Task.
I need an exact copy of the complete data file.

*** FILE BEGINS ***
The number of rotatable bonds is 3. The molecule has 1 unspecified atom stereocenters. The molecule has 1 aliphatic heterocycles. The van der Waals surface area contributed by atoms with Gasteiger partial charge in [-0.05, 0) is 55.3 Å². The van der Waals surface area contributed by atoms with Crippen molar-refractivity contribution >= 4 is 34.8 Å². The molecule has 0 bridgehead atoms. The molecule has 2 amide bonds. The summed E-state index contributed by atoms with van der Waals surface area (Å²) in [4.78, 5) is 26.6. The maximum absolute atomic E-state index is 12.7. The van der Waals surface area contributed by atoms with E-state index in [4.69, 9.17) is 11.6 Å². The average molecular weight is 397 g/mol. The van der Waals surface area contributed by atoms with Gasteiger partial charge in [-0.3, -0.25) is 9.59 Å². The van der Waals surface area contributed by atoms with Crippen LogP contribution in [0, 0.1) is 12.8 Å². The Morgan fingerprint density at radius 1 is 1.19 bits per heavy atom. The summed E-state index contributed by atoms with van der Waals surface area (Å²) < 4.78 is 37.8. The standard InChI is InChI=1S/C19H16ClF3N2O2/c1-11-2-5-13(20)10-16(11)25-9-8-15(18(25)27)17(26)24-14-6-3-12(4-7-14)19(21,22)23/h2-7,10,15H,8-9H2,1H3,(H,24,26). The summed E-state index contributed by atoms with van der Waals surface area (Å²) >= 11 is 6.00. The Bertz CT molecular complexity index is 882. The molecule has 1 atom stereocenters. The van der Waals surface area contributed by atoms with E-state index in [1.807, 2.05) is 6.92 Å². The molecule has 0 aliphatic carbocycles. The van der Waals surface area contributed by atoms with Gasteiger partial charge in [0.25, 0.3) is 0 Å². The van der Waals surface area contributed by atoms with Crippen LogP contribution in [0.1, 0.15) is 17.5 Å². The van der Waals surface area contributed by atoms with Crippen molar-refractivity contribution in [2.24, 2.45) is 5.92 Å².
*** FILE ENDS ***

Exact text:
The number of rotatable bonds is 3. The molecule has 1 unspecified atom stereocenters. The molecule has 1 aliphatic heterocycles. The van der Waals surface area contributed by atoms with Gasteiger partial charge in [-0.05, 0) is 55.3 Å². The van der Waals surface area contributed by atoms with Crippen molar-refractivity contribution >= 4 is 34.8 Å². The molecule has 0 bridgehead atoms. The molecule has 2 amide bonds. The summed E-state index contributed by atoms with van der Waals surface area (Å²) in [4.78, 5) is 26.6. The maximum absolute atomic E-state index is 12.7. The van der Waals surface area contributed by atoms with E-state index in [4.69, 9.17) is 11.6 Å². The average molecular weight is 397 g/mol. The van der Waals surface area contributed by atoms with Gasteiger partial charge in [-0.3, -0.25) is 9.59 Å². The van der Waals surface area contributed by atoms with Crippen LogP contribution in [0, 0.1) is 12.8 Å². The Morgan fingerprint density at radius 1 is 1.19 bits per heavy atom. The summed E-state index contributed by atoms with van der Waals surface area (Å²) < 4.78 is 37.8. The standard InChI is InChI=1S/C19H16ClF3N2O2/c1-11-2-5-13(20)10-16(11)25-9-8-15(18(25)27)17(26)24-14-6-3-12(4-7-14)19(21,22)23/h2-7,10,15H,8-9H2,1H3,(H,24,26). The summed E-state index contributed by atoms with van der Waals surface area (Å²) >= 11 is 6.00. The Bertz CT molecular complexity index is 882. The molecule has 1 atom stereocenters. The van der Waals surface area contributed by atoms with E-state index in [1.807, 2.05) is 6.92 Å². The molecule has 0 aliphatic carbocycles. The van der Waals surface area contributed by atoms with Gasteiger partial charge in [0.25, 0.3) is 0 Å². The van der Waals surface area contributed by atoms with Crippen LogP contribution in [0.1, 0.15) is 17.5 Å². The van der Waals surface area contributed by atoms with Crippen molar-refractivity contribution in [2.24, 2.45) is 5.92 Å².